Wednesday, September 16

Caution - Science Content

Mostly, overtaking traffic makes a lane change to pass me long before the motorists get close. However, I’ve noticed that there seem to be a lot of distracted drivers out there. What does it mean if, despite a cyclist being right out front and center, a zoned-out driver doesn’t react until the last possible moment, and then just slams on the brakes? How close is “almost too late?”
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Assuming a panic deceleration of 0.7g in dry conditions (not today) for a competent, but not trained, motorist (my Jaguar does better), here are the results:

Derivation of the Table
Let’s assume, for the sake of simplicity, the cyclist keeps riding at a steady speed, (ChipSeal School of Italian Riding; described here). On the other hand, the texting motorist reflexively jams on the brakes of his/her Cadillac Escalade at the very last moment, and makes a “near maximum” deceleration.

The cyclist travels a distance:

VC*t = DC

where

.......................VC stands for the velocity of the cyclist
.......................t is the duration of the incident
.......................DC is the distance the cyclist travels during the incident
.......................* is a multiplication symbol

For a collision to be avoided, the motorist must travel no more than DC plus the following distance (FD) when the stop was initiated before the auto’s speed drops below the VC.

Assuming a constant deceleration, the motorist travels a distance of:

VM* t – ½ a* t*t = FD + DC

where
.......................VM is the initial velocity of the motorist
.......................FD + DC is the distance travelled by the motorist before a collision nearly occurs
.......................a is the braking deceleration slowing the Escalade down

and finally, as things progress to a conclusion, the motorist’s speed is given by:

VM – at = VC

The last possible moment to decelerate occurs when the motorist travels FD + DC with a final speed exactly equal to VC, all as shown in the three equations above. And that, my friends, after substituting everything in and solving, is what leads to the table.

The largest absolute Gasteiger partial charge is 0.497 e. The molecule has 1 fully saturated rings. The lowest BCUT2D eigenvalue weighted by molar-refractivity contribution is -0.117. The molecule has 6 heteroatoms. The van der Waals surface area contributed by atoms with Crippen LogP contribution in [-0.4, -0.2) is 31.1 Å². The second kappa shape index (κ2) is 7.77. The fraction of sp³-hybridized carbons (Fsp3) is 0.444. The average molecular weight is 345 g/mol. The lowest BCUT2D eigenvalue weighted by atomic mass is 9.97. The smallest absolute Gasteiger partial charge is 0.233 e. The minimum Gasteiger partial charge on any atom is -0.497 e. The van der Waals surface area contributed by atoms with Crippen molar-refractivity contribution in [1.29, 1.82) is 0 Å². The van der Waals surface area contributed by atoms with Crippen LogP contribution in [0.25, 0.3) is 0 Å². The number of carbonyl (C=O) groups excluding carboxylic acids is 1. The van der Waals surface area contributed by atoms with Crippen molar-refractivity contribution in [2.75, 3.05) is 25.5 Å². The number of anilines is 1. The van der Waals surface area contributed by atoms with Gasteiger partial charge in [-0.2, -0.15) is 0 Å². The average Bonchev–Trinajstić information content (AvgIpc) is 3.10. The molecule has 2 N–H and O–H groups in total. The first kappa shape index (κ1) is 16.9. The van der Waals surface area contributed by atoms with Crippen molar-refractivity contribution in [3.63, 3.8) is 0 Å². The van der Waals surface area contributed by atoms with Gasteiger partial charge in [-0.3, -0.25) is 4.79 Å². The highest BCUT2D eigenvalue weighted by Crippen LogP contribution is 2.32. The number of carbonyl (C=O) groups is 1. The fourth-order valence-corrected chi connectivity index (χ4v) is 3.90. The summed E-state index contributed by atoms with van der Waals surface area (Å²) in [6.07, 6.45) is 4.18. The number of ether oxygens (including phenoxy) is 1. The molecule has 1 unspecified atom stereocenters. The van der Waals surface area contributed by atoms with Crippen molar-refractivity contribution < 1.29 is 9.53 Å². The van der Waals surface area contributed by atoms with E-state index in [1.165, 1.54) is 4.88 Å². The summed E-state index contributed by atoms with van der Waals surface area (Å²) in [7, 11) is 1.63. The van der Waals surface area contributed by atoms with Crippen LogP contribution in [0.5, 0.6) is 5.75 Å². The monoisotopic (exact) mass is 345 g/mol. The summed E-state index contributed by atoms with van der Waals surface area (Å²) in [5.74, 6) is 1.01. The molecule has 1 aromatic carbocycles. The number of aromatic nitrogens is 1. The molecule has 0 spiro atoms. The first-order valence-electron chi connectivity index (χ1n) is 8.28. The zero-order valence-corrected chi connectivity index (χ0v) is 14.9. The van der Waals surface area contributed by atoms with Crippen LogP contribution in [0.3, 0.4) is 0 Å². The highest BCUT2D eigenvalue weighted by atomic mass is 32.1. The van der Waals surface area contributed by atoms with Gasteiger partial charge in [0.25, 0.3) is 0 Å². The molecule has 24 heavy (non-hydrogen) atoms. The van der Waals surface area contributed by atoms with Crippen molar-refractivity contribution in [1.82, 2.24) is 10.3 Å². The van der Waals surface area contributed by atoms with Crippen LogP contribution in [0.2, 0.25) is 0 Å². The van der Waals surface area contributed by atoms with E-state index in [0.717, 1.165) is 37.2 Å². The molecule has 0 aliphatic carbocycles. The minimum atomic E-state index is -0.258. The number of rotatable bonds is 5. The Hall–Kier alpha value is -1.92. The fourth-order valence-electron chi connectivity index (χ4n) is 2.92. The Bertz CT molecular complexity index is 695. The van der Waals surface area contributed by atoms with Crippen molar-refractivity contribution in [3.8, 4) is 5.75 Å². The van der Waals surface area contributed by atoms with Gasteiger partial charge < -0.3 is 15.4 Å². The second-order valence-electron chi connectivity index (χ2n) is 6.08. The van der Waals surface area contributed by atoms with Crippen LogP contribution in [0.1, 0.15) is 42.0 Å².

Run Your Own Combinations
You can replicate the results in the table, as well as try other combinations yourself via the calculator, shown here. Just enter the amount of speed the car has to slow down rather than the total speed to see just how close that bugger can get and still not actually run the cyclist over. For example, if the cyclist is going 12mph and the motorist is going 39, enter 27 into the calculator. Or use the formulae above and create a little Excel spreadsheet.

2 comments:

Chandra said...

Nice Math! I haven't seen equations like these ever since Physics class in High School.

I am curious why you t square as t*t instead of t**2.

Peace :)

Steve A said...

I'd already defined "*" but not "**"

^ would also have worked. Superscipts are hard in html.

I was a little surprised to see just how close a motorist can be before applying the brakes. It explains why cyclists mainly only get hit from behind if they escape notice entirely. It also says; if you are going to be a salmon, be a SLOW salmon!

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